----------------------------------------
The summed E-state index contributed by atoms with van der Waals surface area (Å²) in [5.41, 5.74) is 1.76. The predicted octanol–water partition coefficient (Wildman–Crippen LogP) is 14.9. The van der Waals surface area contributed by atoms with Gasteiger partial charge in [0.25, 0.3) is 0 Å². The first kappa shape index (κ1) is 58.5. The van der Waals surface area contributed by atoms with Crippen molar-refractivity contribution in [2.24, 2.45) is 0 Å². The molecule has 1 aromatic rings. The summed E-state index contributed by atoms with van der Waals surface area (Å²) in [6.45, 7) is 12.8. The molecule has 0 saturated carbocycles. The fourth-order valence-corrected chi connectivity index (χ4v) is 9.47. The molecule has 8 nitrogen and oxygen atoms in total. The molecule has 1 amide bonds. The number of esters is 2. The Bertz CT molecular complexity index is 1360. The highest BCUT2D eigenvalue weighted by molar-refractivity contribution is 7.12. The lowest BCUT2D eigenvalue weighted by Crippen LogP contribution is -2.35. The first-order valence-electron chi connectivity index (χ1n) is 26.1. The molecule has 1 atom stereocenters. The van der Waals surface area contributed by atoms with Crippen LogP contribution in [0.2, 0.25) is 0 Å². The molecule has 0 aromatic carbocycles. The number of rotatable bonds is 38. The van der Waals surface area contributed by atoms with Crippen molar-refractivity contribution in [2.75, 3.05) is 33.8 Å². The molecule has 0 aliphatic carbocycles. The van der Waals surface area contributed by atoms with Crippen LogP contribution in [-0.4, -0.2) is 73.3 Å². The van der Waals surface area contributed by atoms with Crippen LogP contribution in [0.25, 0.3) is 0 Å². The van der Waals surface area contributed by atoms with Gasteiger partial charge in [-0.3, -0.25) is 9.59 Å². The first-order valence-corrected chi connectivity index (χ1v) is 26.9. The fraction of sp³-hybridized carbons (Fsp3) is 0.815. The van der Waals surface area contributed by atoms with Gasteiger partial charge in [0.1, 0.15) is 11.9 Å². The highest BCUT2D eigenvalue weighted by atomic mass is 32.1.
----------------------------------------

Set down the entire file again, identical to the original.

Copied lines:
The summed E-state index contributed by atoms with van der Waals surface area (Å²) in [5.41, 5.74) is 1.76. The predicted octanol–water partition coefficient (Wildman–Crippen LogP) is 14.9. The van der Waals surface area contributed by atoms with Gasteiger partial charge in [0.25, 0.3) is 0 Å². The first kappa shape index (κ1) is 58.5. The van der Waals surface area contributed by atoms with Crippen molar-refractivity contribution in [2.24, 2.45) is 0 Å². The molecule has 1 aromatic rings. The summed E-state index contributed by atoms with van der Waals surface area (Å²) in [6.45, 7) is 12.8. The molecule has 0 saturated carbocycles. The fourth-order valence-corrected chi connectivity index (χ4v) is 9.47. The molecule has 8 nitrogen and oxygen atoms in total. The molecule has 1 amide bonds. The number of esters is 2. The Bertz CT molecular complexity index is 1360. The highest BCUT2D eigenvalue weighted by molar-refractivity contribution is 7.12. The lowest BCUT2D eigenvalue weighted by Crippen LogP contribution is -2.35. The first-order valence-electron chi connectivity index (χ1n) is 26.1. The molecule has 1 atom stereocenters. The van der Waals surface area contributed by atoms with Crippen LogP contribution in [0.2, 0.25) is 0 Å². The molecule has 0 aromatic carbocycles. The number of rotatable bonds is 38. The van der Waals surface area contributed by atoms with Crippen molar-refractivity contribution in [2.75, 3.05) is 33.8 Å². The molecule has 0 aliphatic carbocycles. The van der Waals surface area contributed by atoms with Crippen LogP contribution in [-0.4, -0.2) is 73.3 Å². The van der Waals surface area contributed by atoms with Crippen LogP contribution in [0.25, 0.3) is 0 Å². The van der Waals surface area contributed by atoms with Gasteiger partial charge in [-0.3, -0.25) is 9.59 Å². The first-order valence-corrected chi connectivity index (χ1v) is 26.9. The fraction of sp³-hybridized carbons (Fsp3) is 0.815. The van der Waals surface area contributed by atoms with Gasteiger partial charge in [0.1, 0.15) is 11.9 Å². The highest BCUT2D eigenvalue weighted by atomic mass is 32.1.